Submitted to: Agricultural Biotechnology
Publication Type: Peer Reviewed Journal
Publication Acceptance Date: 11/18/1998
Publication Date: N/A
Interpretive Summary: Genomics is a rapidly growing field that is generating a lot of excitement. This buildup is mainly due to the expectation that the resulting information will greatly impact human health and agriculture. Poultry is the third largest agricultural commodity in the U.S. and given the breeding structure, should benefit from genomics-related technologies. In this review, we present the present state of poultry genomics with an emphasis on its likely relevance. In brief, resources and tools are available to generate genetic tests to enhance gains in animal breeding. While this is the driving force of the industry at the moment, we argue that knowledge on how hereditary input produces physiological output will provide the greatest and most long range benefits to agriculture.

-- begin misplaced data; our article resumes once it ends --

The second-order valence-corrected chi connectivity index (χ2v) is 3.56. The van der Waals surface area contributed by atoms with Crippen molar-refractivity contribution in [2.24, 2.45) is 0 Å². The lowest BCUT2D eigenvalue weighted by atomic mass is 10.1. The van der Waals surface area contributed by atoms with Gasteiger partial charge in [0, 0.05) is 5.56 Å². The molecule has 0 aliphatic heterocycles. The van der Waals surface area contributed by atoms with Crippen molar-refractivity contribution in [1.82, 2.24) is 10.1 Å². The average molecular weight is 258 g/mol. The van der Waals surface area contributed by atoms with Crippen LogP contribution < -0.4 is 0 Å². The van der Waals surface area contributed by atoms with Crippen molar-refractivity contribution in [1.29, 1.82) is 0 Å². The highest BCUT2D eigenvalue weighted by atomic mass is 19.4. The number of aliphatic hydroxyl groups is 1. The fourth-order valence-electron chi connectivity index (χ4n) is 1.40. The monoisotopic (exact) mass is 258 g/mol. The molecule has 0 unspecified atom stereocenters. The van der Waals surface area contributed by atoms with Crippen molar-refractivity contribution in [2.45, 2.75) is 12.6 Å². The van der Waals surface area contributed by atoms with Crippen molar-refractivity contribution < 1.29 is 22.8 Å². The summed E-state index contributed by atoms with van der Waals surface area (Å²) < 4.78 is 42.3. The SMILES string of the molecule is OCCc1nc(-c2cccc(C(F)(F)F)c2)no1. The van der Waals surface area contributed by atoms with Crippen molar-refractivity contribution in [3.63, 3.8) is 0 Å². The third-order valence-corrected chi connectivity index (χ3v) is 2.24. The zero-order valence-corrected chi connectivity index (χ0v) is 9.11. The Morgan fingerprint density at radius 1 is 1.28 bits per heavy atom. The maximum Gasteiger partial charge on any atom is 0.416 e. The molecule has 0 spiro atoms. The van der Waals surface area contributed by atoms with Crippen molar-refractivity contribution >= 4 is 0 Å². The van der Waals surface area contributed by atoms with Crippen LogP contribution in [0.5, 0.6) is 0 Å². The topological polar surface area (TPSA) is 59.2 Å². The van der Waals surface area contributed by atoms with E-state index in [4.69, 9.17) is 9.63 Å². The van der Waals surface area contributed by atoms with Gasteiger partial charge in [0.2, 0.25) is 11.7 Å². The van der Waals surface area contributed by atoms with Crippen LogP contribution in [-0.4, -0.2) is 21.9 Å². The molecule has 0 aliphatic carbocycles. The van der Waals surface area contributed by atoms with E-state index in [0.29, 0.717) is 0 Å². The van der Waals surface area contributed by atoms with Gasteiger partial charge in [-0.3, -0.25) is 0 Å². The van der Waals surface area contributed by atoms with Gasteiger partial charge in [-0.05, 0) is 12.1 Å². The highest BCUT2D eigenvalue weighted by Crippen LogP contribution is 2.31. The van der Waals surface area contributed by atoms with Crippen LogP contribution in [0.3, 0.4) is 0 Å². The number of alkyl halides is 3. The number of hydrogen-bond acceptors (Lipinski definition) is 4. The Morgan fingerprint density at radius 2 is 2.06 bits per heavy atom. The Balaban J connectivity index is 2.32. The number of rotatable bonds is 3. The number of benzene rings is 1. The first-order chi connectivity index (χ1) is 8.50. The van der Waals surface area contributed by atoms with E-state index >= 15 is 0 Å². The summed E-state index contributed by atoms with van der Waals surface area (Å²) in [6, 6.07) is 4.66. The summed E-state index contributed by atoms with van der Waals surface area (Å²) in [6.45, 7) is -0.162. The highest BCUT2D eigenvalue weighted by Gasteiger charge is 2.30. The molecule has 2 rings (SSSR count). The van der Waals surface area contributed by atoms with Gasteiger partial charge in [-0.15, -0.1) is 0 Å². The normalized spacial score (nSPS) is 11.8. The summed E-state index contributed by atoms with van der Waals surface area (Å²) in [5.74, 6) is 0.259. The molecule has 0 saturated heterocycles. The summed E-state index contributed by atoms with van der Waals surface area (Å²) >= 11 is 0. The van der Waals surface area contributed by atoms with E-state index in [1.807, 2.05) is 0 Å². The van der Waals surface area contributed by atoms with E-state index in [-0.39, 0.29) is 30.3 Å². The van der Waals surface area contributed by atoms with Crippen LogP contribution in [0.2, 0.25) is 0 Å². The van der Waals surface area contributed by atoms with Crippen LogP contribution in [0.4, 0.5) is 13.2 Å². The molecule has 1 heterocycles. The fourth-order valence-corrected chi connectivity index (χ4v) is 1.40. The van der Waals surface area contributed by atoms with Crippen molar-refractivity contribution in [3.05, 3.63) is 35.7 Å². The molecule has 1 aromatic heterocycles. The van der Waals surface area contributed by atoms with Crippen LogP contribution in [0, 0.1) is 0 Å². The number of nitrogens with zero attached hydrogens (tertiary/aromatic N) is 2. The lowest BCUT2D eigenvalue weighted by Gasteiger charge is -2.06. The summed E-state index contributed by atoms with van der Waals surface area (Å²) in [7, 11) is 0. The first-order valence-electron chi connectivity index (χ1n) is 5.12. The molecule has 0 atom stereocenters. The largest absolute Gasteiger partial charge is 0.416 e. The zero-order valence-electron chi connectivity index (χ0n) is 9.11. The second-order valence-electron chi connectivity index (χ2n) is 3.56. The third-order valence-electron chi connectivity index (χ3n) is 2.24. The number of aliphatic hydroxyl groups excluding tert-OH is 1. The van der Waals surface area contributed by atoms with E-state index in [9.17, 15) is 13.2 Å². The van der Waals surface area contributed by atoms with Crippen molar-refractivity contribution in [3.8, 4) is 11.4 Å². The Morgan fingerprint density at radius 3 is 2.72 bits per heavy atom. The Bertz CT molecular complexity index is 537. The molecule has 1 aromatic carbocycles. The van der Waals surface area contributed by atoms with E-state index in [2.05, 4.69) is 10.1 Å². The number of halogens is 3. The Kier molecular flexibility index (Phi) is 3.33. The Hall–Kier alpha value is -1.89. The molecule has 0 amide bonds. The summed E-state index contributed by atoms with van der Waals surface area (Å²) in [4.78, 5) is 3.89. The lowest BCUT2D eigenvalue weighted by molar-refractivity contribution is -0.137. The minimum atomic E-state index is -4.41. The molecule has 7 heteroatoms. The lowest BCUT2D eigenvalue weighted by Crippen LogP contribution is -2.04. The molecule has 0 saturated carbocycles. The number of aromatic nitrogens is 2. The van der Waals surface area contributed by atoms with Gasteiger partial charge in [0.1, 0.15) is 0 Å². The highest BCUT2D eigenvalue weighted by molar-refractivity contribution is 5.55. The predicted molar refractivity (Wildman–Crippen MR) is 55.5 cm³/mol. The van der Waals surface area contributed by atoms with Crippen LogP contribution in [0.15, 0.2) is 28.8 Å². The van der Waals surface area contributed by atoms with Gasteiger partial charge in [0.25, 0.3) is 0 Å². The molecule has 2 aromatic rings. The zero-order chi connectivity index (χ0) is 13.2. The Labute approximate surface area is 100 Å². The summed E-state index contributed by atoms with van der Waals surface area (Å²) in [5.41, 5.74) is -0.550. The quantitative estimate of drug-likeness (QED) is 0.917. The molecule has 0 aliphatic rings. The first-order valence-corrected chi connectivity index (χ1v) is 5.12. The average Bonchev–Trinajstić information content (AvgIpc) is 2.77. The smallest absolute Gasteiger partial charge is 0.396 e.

Technical Abstract: In this review genomics is defined as the study of whole genomes, i.e., the top-down approach to genetic analysis. The present state of poultry genomics is reviewed with an emphasis on its likely relevance to the future of agriculture. To date, this research has focused on the use of DNA-based markers to develop reference genetic linkage maps of the chicken that are now being applied to the study of complex, hereditable traits of importance to agriculture (known as quantitative trait loci or QTL). A consensus reference map will soon be available with approximately 2000 markers spanning about 3400 cM on 50 linkage groups. Although several limitations remain, the existing map provides a good beginning for whole genome QTL searches. However, physical mapping of the chicken genome is still in its infancy. The applications of genomics to improved agricultural productivity are likely to grow exponentially with time. The primary areas in which this research will be employed are 1. isolating genes/alleles which encode QTL, 2. applying DNA-based assays for marker-assisted selection (MAS), 3. enhancing our understanding of the evolution of domestic plants and animals, and 4. elucidating the connection between hereditary input (genotype) and physiological output (phenotype). We argue that advances in this last area (now referred to as functional genomics) will provide the greatest and most long range benefits to agriculture and could be the centerpiece for integration of various aspects of poultry science in the next century.